The medical professionals at BC Cancer saved my life. I have an immense amount for gratitude for the doctors, scientists, nurses and staff there. I was angry and difficult, and they never let that get in the way.

What would you say of BC Cancer’s bedside manner?

They interacted with poise and professionalism. The staff at BC Cancer always treated me with much compassion and I always felt in capable hands. This hospital is staffed by some of the most genuine people, and I am grateful for the care they offered me throughout my difficult journey.

What has life been like since treatment?

Everything that I have in my life I owe to BC Cancer. When I decided give back to the world for saving me, I took up The Ride as a discipline. Whether by gearing up to do The Ride yourself or donating to the cause, I encourage you to take this opportunity to support the BC Cancer Foundation in its mission of conquering cancer.

Would you recommend  BC Cancer to others going through the same situation?

Without a doubt. Cancer is a wily opponent; it is an umbrella term for many diseases and each one needs a cure. That is why this work is so important. Please give generously today.

Next August, Tom Lefkovits will be participating in his fourth Ride to Conquer Cancer® Presented by Wheaton Precious Metals™ benefiting the BC Cancer Foundation.

He shares how his passion for The Ride, combined with his national pride, made it an easy choice to sign up for this event…

“I fell in love with cycling in 2009 when I moved to Whistler from Montreal. Being able to do my favourite activity in such a beautiful and breathtaking country makes any ride wonderful. Any time I hop on my bike, the movements feel effortless, as I’m captivated by this country’s beauty…

My father underwent treatment for bladder cancer in Montreal at the Lakeshore General Hospital. He sadly passed away at 68. For my entire life, I have worked in the hotel and hospitality business, which has resulted in a lot of travelling. When I finally got to see my dad, he was on his deathbed, so sedated that he could barely recognize me. I wish I could change this, but I can’t. So instead, I ride.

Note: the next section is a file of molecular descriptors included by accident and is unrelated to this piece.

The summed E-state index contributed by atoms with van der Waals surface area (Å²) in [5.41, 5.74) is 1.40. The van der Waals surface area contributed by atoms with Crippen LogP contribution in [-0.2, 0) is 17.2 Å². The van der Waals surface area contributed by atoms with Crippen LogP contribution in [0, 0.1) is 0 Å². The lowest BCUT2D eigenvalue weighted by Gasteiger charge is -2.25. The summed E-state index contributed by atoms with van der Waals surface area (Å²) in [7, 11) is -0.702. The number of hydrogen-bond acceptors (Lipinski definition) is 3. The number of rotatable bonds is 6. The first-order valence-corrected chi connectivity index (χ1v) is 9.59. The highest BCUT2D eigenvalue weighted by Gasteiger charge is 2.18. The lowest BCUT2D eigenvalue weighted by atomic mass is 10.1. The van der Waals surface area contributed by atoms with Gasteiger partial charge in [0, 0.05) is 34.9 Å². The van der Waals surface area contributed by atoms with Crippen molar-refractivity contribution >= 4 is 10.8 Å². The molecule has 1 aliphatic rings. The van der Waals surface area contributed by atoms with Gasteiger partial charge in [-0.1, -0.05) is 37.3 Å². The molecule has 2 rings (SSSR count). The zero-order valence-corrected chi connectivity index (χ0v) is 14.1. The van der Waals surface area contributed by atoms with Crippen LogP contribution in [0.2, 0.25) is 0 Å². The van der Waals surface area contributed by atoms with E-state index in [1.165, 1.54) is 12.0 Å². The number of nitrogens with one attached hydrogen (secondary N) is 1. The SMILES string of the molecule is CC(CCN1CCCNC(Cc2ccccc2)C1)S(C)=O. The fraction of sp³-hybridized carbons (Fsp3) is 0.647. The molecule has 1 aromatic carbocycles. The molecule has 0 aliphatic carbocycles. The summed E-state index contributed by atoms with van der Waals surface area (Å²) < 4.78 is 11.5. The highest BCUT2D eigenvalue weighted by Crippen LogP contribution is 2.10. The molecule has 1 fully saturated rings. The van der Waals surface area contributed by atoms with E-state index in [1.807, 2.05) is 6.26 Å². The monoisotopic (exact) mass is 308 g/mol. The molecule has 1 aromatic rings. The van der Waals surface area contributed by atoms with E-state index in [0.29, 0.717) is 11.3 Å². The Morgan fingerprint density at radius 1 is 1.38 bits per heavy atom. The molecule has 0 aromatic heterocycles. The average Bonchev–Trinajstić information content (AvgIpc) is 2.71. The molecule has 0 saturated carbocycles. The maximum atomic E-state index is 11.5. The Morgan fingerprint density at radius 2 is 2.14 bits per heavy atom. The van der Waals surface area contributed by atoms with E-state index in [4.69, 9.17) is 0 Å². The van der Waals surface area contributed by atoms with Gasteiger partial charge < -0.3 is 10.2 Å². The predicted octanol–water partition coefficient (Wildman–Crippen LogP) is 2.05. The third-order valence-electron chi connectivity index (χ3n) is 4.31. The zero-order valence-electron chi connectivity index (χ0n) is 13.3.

That I am able to do the sport I love, in the country that I love, all in the effort to raise money to conquer cancer, is a dream come true. I love cycling because I can clear my head, turn off the world and be in my own space… Almost every one of us can say that we know someone affected by cancer, and with the leading work being done in Canada, I think we’re getting closer to having a world free from the disease.

We just have to keep pedalling.”

In 2016, Ali Miri joined thousands of others for the first time in The Ride to Conquer Cancer® Presented by Wheaton Precious Metals™ benefiting the BC Cancer Foundation.

Making the 200-kilometre journey alongside his brother, sister, wife and brother-in-law, Ali captained the team Sholeh in honour of his mother who had passed away from lymphoma only a month earlier.

In his own words, this devoted son and Rider shares his mother’s cancer care experience at BC Cancer.

Can you describe how you felt when you first heard of your mother’s cancer diagnosis?

My mom was diagnosed in 2015 with a rare type of lymphoma. It was a very tough emotional journey for the whole family to watch her deteriorate from a very capable woman to a helpless and weak person. Although we remained hopeful that she would recover, reality hit on June 17, 2016, when her doctor told us she had only limited time left.

Can you describe the treatment experience?